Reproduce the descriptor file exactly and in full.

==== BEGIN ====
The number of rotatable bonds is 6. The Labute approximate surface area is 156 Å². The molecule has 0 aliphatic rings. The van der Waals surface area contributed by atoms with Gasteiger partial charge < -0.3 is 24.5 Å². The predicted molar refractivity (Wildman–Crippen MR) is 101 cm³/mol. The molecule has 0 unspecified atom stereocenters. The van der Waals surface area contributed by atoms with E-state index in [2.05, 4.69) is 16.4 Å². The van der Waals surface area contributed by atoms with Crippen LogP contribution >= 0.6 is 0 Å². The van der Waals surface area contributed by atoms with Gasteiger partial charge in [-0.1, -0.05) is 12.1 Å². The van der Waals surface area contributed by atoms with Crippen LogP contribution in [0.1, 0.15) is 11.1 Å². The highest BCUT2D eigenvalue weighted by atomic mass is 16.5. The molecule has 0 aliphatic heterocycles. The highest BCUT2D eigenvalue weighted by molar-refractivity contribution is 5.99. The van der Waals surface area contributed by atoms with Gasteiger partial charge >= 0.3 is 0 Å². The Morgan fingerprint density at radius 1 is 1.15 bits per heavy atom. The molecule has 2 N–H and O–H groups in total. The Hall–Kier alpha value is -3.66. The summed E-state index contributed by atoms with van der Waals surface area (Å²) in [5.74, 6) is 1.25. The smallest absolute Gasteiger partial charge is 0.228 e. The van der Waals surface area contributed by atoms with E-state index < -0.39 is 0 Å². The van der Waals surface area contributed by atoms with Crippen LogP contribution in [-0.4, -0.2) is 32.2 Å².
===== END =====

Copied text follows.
The number of rotatable bonds is 6. The Labute approximate surface area is 156 Å². The molecule has 0 aliphatic rings. The van der Waals surface area contributed by atoms with Gasteiger partial charge < -0.3 is 24.5 Å². The predicted molar refractivity (Wildman–Crippen MR) is 101 cm³/mol. The molecule has 0 unspecified atom stereocenters. The van der Waals surface area contributed by atoms with E-state index in [2.05, 4.69) is 16.4 Å². The van der Waals surface area contributed by atoms with Crippen LogP contribution >= 0.6 is 0 Å². The van der Waals surface area contributed by atoms with Gasteiger partial charge in [-0.1, -0.05) is 12.1 Å². The van der Waals surface area contributed by atoms with Crippen LogP contribution in [0.1, 0.15) is 11.1 Å². The highest BCUT2D eigenvalue weighted by atomic mass is 16.5. The molecule has 0 aliphatic heterocycles. The highest BCUT2D eigenvalue weighted by molar-refractivity contribution is 5.99. The van der Waals surface area contributed by atoms with Gasteiger partial charge >= 0.3 is 0 Å². The Morgan fingerprint density at radius 1 is 1.15 bits per heavy atom. The molecule has 2 N–H and O–H groups in total. The Hall–Kier alpha value is -3.66. The summed E-state index contributed by atoms with van der Waals surface area (Å²) in [5.74, 6) is 1.25. The smallest absolute Gasteiger partial charge is 0.228 e. The van der Waals surface area contributed by atoms with E-state index < -0.39 is 0 Å². The van der Waals surface area contributed by atoms with Crippen LogP contribution in [-0.4, -0.2) is 32.2 Å².